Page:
How seasonal inventory can shift by month


How do you manage season inventory?

Seasonal demand is met with a host of other challenges around warehouse space, labor, and evolving customer expectations for ecommerce shipping.


  • Most Warehouses Require Year-Round Contracts & Inflexible Agreements. This represents a problem because seasonal suppliers may only achieve 5-7% of their annual sales per month between February and September but still pay for warehouse space based off of your peak demand levels.
  • Inventory Space is Limited During Peak Seasons. With the rapid rise of ecommerce shipments, warehouse space is at a premium. Peak seasons like the holiday shopping season will only compound this problem. In fact, Amazon has continued to tighten down on FBA inventory limits and doesn’t appear to be going back anytime soon.
  • Warehouse and Fulfillment Rates Spike with Demand. As demand for warehouse space and fulfillment services go up, so often do the prices. Merchants may be moving more inventory in their busy season but at a greater operational cost.
  • Inadequate Warehouse Availability Results in Delayed Fulfillment Speeds. If warehouses are unable to cope with large scale shifts in seasonal storage and fulfillment needs, suppliers may be forced to reduce inventory or curb production, which can impact order fulfillment speeds and result in more frequent stockouts. This in turn leads to slower delivery times and lower customer satisfaction. Given that seasonal suppliers only have a few months to achieve the majority of their annual revenue, these types of obstructions can severely damage their bottom line.
  • Purchasing a Warehouse is Too Expensive. While one might assume that the above obstacles could be avoided by simply purchasing a warehouse, this option is often more costly in the long run. Owning a warehouse comes with the added cost of hiring warehouse staff, paying for utilities and upkeep, and dealing with a broad range of other equipment and property management expenses. And, this still doesn’t solve the dilemma of only needing warehouse space for a few months out of the year. Given the limited need, purchasing a warehouse that must be maintained 24/7 is not a cost-effective strategy.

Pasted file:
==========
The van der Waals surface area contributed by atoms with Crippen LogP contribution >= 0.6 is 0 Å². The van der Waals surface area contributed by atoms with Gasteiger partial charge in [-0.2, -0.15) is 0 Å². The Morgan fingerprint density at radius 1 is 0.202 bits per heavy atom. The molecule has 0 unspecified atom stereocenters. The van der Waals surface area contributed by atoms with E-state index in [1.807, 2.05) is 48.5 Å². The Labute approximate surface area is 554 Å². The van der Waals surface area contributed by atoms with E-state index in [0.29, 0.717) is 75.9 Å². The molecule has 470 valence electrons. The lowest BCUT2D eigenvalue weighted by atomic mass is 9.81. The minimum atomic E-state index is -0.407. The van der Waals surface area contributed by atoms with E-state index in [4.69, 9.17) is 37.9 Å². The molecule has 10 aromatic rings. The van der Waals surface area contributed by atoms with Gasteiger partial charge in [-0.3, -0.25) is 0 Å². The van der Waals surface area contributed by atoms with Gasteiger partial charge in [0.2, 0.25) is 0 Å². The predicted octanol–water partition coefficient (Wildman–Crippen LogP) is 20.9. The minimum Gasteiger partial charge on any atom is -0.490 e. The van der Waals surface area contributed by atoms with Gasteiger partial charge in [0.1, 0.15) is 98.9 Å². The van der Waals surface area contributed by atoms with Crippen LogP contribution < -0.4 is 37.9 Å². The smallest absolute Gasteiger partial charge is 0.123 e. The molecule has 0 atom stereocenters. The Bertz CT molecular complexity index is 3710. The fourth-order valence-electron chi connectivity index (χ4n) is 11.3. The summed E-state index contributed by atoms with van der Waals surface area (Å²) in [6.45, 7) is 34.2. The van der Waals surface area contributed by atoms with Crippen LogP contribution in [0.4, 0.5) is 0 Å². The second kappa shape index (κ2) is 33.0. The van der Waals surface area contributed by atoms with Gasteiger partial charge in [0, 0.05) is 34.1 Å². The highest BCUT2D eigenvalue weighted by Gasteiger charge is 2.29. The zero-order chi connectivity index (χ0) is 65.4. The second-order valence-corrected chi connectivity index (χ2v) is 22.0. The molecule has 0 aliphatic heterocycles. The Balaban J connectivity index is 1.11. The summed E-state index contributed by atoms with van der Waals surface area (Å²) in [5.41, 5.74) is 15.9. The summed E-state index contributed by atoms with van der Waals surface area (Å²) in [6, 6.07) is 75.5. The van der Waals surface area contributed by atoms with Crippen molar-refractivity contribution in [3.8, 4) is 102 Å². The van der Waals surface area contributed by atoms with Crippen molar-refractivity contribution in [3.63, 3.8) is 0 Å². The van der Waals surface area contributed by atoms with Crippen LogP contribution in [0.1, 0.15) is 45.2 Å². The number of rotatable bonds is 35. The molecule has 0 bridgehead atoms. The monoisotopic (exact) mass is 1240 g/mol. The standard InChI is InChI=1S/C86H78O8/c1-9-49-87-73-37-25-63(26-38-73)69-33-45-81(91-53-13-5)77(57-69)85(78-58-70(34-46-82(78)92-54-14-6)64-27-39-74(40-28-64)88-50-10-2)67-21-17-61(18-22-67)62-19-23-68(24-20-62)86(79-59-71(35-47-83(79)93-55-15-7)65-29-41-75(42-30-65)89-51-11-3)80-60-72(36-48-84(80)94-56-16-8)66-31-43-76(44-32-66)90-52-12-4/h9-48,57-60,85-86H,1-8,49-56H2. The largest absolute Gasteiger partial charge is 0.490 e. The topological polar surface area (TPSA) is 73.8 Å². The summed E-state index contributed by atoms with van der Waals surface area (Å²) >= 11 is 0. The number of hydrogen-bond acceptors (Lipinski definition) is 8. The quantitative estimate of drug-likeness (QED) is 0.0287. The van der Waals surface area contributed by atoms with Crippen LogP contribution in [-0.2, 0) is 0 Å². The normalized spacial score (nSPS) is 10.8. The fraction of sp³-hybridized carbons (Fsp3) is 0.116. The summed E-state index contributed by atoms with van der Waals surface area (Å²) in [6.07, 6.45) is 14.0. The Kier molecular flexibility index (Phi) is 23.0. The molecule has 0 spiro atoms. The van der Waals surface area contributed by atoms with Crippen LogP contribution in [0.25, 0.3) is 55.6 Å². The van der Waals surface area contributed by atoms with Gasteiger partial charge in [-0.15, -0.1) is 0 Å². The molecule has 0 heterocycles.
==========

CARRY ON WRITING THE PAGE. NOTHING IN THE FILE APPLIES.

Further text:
The question remains, in spite of these challenges, how can merchants manage seasonal inventory? The first step is through proactive supply chain planning. On a practical level, a proactive approach to supply chain planning looks like:


  • Accurate Demand Forecasting: Going into periods of seasonal demand with a clear forecast according to previous years’ sales history, current industry trends, and geographic patters of demand enables merchants to take control of their profit margins and seasonal operating costs in a way that can significantly move the needle for their business.
  • Distributed Inventory: Often, seasonal demand is also regional. For example, ski jackets will likely never sell as well in warmer regions as in colder ones, regardless of the time of year. When merchants stock their inventory in the geographic areas of greatest demand they are able to meet customer expectations for 1- to 2-day shipping without relying on costly solutions like next-day air.